What did the president of the convention contribute to the deliberations of these serious days? A brief inaugural speech, occasional remarks more or less pertinent during the debates, the "black law" scheme by which negroes were to be forbidden the new state, incessant factional intrigue and the preliminaries of a duel. One of the delegates happened to repeat certain damaging stories, which were current, in regard to Lane's private morals. The truth of the stories nobody denied, but as they were proving harmful to his political aspirations, something must be done to counteract their effect. His election as president of the convention had been a useful testimonial of confidence. What would be more likely to emphasize and re-enforce this testimonial than a challenge, especially if it should be declined? Contrary to all expectations the troublesome delegate sent a prompt acceptance. As Lane neither wished nor intended to fight, the situation was awkward and his friends had difficulty in extricating him from it. Indeed they found no easier way of escape than to withdraw the challenge and to make satisfactory apologies. The episode, sprung upon the convention for purposes wholly personal and dramatic, rudely crossed the current of its deliberations.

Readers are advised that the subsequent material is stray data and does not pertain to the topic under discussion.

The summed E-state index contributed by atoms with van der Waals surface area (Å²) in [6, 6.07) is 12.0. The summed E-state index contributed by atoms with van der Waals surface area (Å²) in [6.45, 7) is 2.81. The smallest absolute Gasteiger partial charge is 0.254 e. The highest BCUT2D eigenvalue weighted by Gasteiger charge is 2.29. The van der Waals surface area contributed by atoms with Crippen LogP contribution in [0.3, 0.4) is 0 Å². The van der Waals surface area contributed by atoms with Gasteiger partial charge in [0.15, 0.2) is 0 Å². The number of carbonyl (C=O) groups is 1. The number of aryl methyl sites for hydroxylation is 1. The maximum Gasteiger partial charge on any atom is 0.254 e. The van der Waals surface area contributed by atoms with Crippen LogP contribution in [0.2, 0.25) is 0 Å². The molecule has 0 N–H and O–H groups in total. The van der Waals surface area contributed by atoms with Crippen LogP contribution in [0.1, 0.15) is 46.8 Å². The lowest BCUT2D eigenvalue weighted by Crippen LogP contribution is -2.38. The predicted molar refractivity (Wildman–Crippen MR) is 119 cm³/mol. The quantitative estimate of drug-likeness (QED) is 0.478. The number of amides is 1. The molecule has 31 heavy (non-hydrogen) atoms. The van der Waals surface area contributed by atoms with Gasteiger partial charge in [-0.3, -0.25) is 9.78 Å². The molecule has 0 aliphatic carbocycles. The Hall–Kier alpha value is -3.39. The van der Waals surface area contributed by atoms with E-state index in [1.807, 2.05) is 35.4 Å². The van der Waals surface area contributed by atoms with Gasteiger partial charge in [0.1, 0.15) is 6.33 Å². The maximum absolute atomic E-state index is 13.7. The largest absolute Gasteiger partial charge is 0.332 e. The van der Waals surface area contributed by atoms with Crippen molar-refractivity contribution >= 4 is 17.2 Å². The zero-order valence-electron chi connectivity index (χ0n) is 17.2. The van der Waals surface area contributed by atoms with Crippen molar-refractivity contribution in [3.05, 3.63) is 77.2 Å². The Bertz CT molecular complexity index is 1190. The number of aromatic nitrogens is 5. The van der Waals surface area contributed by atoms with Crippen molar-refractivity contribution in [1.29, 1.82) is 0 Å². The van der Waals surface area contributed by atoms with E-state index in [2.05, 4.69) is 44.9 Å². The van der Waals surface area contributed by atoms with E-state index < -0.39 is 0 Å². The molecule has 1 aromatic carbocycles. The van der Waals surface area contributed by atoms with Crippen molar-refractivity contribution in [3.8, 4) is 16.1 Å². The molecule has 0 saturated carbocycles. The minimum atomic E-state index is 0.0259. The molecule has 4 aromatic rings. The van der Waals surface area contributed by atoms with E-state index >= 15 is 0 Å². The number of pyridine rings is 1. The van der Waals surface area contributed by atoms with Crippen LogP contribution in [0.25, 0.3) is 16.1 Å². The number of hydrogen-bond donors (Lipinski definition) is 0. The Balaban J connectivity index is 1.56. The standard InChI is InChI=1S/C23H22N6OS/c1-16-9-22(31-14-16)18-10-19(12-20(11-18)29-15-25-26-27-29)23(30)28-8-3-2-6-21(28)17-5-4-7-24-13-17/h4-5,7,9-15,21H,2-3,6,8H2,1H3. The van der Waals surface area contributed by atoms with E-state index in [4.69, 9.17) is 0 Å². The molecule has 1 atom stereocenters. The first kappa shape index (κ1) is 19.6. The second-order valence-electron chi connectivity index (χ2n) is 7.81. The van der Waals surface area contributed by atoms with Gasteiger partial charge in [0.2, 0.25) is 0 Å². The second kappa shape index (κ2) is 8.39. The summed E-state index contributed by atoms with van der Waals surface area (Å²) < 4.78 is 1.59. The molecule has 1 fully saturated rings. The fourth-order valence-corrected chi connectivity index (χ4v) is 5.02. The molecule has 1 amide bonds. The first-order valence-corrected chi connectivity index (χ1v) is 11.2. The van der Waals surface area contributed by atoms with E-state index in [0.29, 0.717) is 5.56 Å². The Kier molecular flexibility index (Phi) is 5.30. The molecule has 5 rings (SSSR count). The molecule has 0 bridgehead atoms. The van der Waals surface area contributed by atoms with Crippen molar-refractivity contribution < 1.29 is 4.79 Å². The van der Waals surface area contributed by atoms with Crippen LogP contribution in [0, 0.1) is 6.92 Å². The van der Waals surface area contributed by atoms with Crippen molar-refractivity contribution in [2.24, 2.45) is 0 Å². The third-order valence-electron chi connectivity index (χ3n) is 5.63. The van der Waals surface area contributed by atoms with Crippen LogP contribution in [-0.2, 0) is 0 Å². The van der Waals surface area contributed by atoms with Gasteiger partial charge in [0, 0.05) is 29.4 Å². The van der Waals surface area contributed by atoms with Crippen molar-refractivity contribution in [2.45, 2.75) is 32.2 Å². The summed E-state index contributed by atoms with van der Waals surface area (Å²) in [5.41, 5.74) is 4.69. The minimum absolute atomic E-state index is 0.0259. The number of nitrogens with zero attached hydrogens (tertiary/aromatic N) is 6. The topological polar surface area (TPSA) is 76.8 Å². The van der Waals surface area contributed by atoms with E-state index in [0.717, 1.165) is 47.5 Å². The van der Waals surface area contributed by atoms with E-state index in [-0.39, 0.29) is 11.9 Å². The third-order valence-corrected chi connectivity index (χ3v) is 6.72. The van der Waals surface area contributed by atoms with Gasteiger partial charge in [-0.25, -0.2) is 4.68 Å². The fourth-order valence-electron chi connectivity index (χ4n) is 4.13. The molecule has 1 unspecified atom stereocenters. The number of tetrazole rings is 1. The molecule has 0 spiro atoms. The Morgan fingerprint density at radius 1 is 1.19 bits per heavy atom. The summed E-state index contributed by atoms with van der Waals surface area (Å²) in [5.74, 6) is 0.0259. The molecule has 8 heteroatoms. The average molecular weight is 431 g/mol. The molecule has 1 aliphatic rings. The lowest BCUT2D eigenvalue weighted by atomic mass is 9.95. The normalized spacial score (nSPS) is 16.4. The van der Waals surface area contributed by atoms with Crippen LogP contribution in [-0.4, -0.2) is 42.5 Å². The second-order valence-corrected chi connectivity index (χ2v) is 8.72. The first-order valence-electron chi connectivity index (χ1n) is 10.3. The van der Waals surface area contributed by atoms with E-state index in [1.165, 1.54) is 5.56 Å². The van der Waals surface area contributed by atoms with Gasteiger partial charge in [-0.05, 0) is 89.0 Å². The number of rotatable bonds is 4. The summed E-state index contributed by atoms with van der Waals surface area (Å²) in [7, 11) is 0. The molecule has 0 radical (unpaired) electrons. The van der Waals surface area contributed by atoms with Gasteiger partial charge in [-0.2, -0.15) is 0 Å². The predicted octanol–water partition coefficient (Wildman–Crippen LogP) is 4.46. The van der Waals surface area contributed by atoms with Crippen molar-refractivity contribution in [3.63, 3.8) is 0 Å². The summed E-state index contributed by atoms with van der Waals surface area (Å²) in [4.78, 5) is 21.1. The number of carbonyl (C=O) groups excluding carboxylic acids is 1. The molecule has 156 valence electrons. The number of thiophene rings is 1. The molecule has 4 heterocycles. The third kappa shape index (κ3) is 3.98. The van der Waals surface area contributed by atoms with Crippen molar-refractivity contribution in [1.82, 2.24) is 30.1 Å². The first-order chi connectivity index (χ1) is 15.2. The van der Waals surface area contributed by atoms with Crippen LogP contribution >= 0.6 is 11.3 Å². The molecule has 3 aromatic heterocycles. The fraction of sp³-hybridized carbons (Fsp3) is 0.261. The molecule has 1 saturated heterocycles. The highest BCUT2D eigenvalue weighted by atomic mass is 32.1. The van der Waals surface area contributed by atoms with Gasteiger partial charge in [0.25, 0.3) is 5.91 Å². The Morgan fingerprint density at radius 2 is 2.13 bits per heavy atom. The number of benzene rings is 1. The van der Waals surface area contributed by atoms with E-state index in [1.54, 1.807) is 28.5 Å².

Apparently Lane soon forgot his personal griefs. At all events he issued a proclamation appointing the twenty-fifth of December a day of territorial thanksgiving and praise shortly after the convention adjourned. The people had suffered much, he said, from those whom they would be glad "to recognize as brothers," yet it